By David Farmer
Mainers have a proud tradition of responsible gun ownership. And we can all agree that allowing convicted felons and domestic abusers to get their hands on firearms is a bad idea, that’s why it’s against the law for these dangerous people to buy guns at gun stores.
But we have a big problem in Maine. There is a loophole in the law that allows someone who fails a background check at a gun store to walk out and purchase a gun from a classified ad with no background check, no questions asked. We’ve created easy access for convicts and domestic abusers to get their hands on guns, and it needs to be stopped.
Question 3 on November’s ballot closes this dangerous loophole by requiring background checks for all gun sales in Maine. It is perfectly in line with our Constitutional right to bear arms and was written with our rich hunting heritage in mind. Hunting partners and family members don’t need to worry about getting background checks. But the wide-open market for gun sales in Maine will be closed for convicted felons, domestic abusers, and the seriously mentally ill.
Every day 91 Americans die from gun violence. That’s nearly 33,000 Americans per year – or approximately twice the population of Piscataquis County. Requiring a criminal background check for all gun sales is the single most effective policy for bringing that number down by keeping guns out of those who should not have them.
Although no one law will stop all crime, research shows that background checks can keep guns away from dangerous people and save lives. FBI and CDC data tells us that where background checks on all handgun sales are already required, there are: 48 percent fewer law enforcement officers are killed with handguns; 48 percent less gun trafficking in cities; 48 percent fewer gun suicides; and 46 percent fewer women are shot to death by intimate partners.
That last number is particularly important here in Maine, where half of all murders in are related to domestic abuse. Just think about that. Fifty percent of Maine homicides are women killed by their partners. It’s unacceptable and it’s time we do something about it.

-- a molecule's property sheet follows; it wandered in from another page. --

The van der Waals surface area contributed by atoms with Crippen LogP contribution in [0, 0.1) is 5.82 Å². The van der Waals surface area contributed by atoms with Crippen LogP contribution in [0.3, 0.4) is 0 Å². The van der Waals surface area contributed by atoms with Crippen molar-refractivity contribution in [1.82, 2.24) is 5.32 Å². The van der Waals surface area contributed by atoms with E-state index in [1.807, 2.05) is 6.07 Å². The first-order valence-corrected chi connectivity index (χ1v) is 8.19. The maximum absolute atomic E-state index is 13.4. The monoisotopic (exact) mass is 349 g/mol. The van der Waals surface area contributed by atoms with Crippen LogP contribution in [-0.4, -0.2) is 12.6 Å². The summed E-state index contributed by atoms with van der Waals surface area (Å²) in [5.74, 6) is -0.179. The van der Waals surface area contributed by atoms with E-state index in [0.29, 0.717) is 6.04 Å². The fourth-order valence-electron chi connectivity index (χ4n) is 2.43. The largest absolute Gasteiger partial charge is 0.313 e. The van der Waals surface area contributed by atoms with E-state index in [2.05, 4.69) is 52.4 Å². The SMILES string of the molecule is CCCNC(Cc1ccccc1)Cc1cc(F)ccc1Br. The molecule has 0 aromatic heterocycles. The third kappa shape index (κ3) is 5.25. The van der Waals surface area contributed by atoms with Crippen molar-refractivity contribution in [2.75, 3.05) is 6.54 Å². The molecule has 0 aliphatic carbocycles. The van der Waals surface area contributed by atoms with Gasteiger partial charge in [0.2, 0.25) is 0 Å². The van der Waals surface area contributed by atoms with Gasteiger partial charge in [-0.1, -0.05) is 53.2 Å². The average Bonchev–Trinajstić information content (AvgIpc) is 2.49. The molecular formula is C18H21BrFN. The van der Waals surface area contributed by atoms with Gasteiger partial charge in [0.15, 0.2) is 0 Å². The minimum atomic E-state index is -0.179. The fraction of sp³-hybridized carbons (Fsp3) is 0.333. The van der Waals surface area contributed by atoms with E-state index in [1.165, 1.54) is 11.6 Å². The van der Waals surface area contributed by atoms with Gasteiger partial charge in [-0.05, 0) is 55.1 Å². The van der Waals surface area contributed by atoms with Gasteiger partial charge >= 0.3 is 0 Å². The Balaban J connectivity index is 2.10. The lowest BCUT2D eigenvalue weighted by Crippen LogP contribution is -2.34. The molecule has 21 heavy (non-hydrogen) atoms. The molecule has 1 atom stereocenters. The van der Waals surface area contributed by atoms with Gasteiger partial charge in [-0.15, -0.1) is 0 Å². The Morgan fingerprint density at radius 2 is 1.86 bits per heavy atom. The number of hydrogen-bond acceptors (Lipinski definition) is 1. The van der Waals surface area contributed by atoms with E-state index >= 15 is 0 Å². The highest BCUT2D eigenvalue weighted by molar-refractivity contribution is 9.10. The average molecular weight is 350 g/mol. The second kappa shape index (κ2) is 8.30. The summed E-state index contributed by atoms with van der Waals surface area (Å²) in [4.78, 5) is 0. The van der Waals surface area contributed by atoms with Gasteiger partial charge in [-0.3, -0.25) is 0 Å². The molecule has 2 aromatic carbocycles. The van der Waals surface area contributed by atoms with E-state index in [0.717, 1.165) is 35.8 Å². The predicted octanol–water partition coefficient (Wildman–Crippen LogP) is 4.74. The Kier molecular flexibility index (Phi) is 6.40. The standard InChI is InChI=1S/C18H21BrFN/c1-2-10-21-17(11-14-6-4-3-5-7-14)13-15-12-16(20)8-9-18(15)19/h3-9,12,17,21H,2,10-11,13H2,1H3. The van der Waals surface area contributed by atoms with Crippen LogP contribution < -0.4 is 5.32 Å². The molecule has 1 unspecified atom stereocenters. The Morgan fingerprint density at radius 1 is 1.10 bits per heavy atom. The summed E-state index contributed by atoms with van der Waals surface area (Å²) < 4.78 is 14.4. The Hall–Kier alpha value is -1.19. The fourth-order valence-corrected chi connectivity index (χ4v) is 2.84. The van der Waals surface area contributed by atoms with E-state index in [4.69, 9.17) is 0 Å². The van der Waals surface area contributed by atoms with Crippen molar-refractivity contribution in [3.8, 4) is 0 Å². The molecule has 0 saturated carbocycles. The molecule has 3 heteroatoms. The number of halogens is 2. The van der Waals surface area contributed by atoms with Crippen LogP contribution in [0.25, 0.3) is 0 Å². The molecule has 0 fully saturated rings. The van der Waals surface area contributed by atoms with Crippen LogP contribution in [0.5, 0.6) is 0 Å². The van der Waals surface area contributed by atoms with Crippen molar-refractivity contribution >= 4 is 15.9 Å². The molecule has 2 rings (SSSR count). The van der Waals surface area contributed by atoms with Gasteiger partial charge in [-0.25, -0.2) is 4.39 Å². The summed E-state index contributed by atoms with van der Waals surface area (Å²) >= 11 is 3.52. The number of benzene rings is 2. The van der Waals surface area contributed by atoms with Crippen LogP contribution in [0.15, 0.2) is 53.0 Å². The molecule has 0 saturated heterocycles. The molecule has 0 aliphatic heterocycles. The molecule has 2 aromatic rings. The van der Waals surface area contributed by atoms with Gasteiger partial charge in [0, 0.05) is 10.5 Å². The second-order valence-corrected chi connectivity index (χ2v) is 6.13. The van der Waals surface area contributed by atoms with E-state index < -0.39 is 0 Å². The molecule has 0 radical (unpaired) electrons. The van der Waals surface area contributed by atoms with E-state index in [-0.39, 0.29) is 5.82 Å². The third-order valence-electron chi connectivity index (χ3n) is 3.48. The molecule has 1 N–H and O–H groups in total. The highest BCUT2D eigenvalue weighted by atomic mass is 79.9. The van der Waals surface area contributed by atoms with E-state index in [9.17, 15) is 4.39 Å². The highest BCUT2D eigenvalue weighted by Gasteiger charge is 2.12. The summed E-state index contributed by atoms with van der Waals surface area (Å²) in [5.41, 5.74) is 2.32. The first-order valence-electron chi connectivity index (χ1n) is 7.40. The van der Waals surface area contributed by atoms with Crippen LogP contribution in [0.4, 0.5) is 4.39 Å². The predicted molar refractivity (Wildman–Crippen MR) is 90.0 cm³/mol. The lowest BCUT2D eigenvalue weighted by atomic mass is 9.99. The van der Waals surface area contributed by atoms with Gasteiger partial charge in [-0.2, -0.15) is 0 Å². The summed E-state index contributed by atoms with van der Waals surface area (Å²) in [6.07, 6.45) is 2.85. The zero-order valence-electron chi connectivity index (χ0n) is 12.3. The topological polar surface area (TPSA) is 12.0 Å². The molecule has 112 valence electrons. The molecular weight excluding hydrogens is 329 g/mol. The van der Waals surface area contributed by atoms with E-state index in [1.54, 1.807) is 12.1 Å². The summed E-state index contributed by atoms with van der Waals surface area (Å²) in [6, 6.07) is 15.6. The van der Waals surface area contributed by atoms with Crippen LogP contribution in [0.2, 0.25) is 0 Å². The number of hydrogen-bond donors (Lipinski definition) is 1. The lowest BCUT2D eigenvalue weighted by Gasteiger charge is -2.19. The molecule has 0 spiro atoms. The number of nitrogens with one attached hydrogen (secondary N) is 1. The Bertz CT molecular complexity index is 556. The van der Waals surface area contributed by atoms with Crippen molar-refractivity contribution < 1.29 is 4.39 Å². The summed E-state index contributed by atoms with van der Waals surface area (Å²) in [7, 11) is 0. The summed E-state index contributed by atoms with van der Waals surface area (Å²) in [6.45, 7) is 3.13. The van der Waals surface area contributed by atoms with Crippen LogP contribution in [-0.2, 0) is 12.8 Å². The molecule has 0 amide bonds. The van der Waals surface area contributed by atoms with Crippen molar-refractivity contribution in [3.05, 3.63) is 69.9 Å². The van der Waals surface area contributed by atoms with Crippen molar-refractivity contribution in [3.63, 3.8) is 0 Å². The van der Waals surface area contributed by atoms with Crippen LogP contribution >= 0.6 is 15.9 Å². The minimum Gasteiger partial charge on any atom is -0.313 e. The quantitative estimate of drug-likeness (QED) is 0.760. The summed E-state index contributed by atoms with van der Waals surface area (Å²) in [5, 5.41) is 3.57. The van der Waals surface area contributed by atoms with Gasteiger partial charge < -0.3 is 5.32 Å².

Support for criminal background checks on all gun sales is strong across our state, among Republicans, Democrats and Independents, gun owners and non-alike. That’s because it’s common sense and doesn’t ‘mess’ with Maine gun rights, as opponents would have you believe.
In fact, we’ve heard a lot of false, fear-mongering claims made about Question 3, that just cannot be backed up.
Here are the facts: If Question 3 is enacted, you’ll still be able to pass your guns down to your kids or grandkids, give family members a gun or swap guns while hunting or shooting with your friends — all without a background check. No law-abiding citizens will get in trouble.
Question 3 has been endorsed by the Maine Chiefs of Police Association, including President of the Maine Sheriffs’ Association, Joel Merry and more than 350 law enforcement leaders around the state. We’ve had the Coalition to End Domestic Violence, the League of Women Voters, the Roman Catholic Diocese of Portland, the Maine Council of Churches, the Maine Women’s Lobby, the Maine Children’s Alliance, the Maine Medical Association, the Maine Municipal Association and a growing coalition of organizations who know background checks are the most effective way to keep guns out of the hands of dangerous people all give their endorsement and support to this initiative.
So the debate on Question 3 comes down to this: do we want convicted felons, domestic abusers, and the seriously mentally ill to have open access to guns? If the answer is no, there is only one path forward. Voting Yes on Question 3 will close the dangerous loophole that allows these people to buy guns with no questions asked.
Vote to make Maine women safer. Vote to make Maine law enforcement safer. Vote to save lives. Vote “Yes” on Question 3.
David Farmer is the campaign manager for the Mainers for Responsible Gun Ownership Campaign. He lives in Portland.